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Managing cardiomyopathy independently

When Brian first learnt he had hypertrophic obstructive cardiomyopathy he was told he was one of the lucky ones - often it’s only discovered post-mortem after a cardiac arrest.

Brian was just 46 when his GP sent him for an echo scan after detecting a heart murmur during a routine check-up in 1999.  

 “After the echo scan, within a matter of minutes, my wife and I were in a room with a cardiologist,” Brian says. “He explained I had hypertrophic obstructive cardiomyopathy (HOCM) – quite a mouthful. We were lost, there was just too much to take in.”

It wasn’t until the following day that Brian had a chance to do some research. As it was the 90s, he went to the library and got a book written in layman’s terms which explained the condition. It was then he began to understand what the diagnosis meant – that HOCM was a life-long, incurable condition that sometimes results in sudden cardiac arrest.

Until that point he had been working long hours, drinking and smoking too much. But with the help of the cardiology team, hospital support staff and his family, Brian started to make lifestyle changes such as taking the prescribed medication and improving his diet and exercise.

Open heart surgery

A number of years later, Brian’s cardiologist suggested he should undergo a septal myectomy - a surgical procedure performed to reduce the heart muscle thickening seen in people with HOCM...

Initially Brian was hesitant to have the open heart surgery. “They said it would improve my quality of life, just improve. So I refused. I spoke to my kids. I said to them, ‘I don’t want to have it, because my condition, it’s incurable,’.”

But his family felt very strongly he should have the procedure done. “The kids accused me of being selfish and denying them parenting, grand parenting and great grand parenting. They won.”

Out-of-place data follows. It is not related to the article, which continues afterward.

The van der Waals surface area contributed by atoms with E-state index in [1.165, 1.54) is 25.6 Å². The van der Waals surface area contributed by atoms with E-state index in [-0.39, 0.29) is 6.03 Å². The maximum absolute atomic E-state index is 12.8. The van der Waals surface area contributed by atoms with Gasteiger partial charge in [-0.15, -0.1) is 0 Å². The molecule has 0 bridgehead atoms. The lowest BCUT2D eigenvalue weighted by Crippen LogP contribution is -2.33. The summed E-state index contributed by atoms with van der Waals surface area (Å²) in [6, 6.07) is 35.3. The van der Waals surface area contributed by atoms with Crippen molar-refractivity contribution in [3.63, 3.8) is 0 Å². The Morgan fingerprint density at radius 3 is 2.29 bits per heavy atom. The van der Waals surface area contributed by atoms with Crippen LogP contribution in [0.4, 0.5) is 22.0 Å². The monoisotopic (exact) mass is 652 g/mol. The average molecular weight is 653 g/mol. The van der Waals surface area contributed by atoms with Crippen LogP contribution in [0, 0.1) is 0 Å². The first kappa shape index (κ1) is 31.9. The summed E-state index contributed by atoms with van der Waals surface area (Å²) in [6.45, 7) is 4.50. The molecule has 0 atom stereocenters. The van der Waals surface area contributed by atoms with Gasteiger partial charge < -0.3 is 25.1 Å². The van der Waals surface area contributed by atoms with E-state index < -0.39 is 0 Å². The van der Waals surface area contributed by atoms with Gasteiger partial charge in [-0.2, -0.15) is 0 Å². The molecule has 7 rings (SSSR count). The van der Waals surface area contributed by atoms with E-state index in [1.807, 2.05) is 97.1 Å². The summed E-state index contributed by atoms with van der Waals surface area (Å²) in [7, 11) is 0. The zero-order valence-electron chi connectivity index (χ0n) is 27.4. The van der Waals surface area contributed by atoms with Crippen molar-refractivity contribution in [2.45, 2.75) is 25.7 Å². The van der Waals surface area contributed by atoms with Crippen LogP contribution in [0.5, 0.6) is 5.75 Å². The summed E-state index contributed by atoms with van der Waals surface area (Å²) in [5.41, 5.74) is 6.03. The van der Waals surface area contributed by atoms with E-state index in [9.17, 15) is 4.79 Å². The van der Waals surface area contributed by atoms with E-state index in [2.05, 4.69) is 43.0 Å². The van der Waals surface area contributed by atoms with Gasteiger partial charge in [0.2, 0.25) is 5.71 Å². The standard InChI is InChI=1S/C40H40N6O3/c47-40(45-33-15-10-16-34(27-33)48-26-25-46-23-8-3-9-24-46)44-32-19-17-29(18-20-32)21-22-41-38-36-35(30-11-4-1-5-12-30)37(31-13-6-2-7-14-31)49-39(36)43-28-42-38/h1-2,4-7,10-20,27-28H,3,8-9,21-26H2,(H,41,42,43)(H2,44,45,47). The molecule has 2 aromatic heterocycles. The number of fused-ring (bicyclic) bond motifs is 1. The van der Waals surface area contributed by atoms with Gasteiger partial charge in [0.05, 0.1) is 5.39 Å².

So in January 2011 Brian underwent the septal myectomy. However it is a decision he still regrets and questions the extent of the benefit it had.

‘Nine months later, the doctor called me in and told me to stop work.  I was angry, angry. That procedure pissed me off big time.’

Managing his condition independently

Several years ago Brian’s marriage broke up and his children now live in other cities, so one of his biggest challenges has been managing his condition on his own.

Following the separation, he tried moving to the Gold Coast so he could be closer to one of his sons. “He said I had to come, or else they would just come and drag me over. So I went over, but I only lasted 3 months. I’m a sook, I get homesick - even to live alone.” 

Now he’s back on his own, he feels very aware of the need to manage his condition carefully.  “There’s not a day goes by now when I’m not aware that I have a serious condition, so I work with it, manage it or try to manage it.”  

Keeping fit

Brian is determined to stay as well as he can. Despite his chronic breathlessness, he frequently goes to the gym and says he is very comfortable there. However, through trial and error, he’s found out that it’s important not to overdo things.